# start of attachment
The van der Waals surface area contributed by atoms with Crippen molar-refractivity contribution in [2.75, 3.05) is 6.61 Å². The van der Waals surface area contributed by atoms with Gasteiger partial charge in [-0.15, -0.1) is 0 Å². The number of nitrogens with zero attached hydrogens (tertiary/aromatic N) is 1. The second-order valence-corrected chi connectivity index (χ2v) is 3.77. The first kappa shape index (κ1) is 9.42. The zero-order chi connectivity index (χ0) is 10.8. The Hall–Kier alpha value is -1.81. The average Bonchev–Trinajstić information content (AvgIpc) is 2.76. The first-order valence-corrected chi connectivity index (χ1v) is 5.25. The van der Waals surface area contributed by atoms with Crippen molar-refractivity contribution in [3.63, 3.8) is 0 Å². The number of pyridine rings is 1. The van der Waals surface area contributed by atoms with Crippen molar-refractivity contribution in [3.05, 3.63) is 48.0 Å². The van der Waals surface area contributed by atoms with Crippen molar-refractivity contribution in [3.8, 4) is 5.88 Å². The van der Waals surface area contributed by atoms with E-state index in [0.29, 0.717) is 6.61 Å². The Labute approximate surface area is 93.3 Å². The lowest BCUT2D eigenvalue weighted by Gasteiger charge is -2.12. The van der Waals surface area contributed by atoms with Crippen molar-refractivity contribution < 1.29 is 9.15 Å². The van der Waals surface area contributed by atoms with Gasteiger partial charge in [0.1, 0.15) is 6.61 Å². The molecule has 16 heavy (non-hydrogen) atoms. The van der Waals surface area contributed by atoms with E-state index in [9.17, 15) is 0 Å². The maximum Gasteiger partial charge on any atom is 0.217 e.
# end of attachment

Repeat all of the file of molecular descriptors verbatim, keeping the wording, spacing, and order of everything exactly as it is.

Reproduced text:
The van der Waals surface area contributed by atoms with Crippen molar-refractivity contribution in [2.75, 3.05) is 6.61 Å². The van der Waals surface area contributed by atoms with Gasteiger partial charge in [-0.15, -0.1) is 0 Å². The number of nitrogens with zero attached hydrogens (tertiary/aromatic N) is 1. The second-order valence-corrected chi connectivity index (χ2v) is 3.77. The first kappa shape index (κ1) is 9.42. The zero-order chi connectivity index (χ0) is 10.8. The Hall–Kier alpha value is -1.81. The average Bonchev–Trinajstić information content (AvgIpc) is 2.76. The first-order valence-corrected chi connectivity index (χ1v) is 5.25. The van der Waals surface area contributed by atoms with Crippen molar-refractivity contribution in [3.63, 3.8) is 0 Å². The number of pyridine rings is 1. The van der Waals surface area contributed by atoms with Crippen molar-refractivity contribution in [3.05, 3.63) is 48.0 Å². The van der Waals surface area contributed by atoms with Crippen molar-refractivity contribution in [3.8, 4) is 5.88 Å². The van der Waals surface area contributed by atoms with E-state index in [0.29, 0.717) is 6.61 Å². The Labute approximate surface area is 93.3 Å². The lowest BCUT2D eigenvalue weighted by Gasteiger charge is -2.12. The van der Waals surface area contributed by atoms with Crippen molar-refractivity contribution < 1.29 is 9.15 Å². The van der Waals surface area contributed by atoms with Gasteiger partial charge in [0.1, 0.15) is 6.61 Å². The molecule has 16 heavy (non-hydrogen) atoms. The van der Waals surface area contributed by atoms with E-state index in [9.17, 15) is 0 Å². The maximum Gasteiger partial charge on any atom is 0.217 e.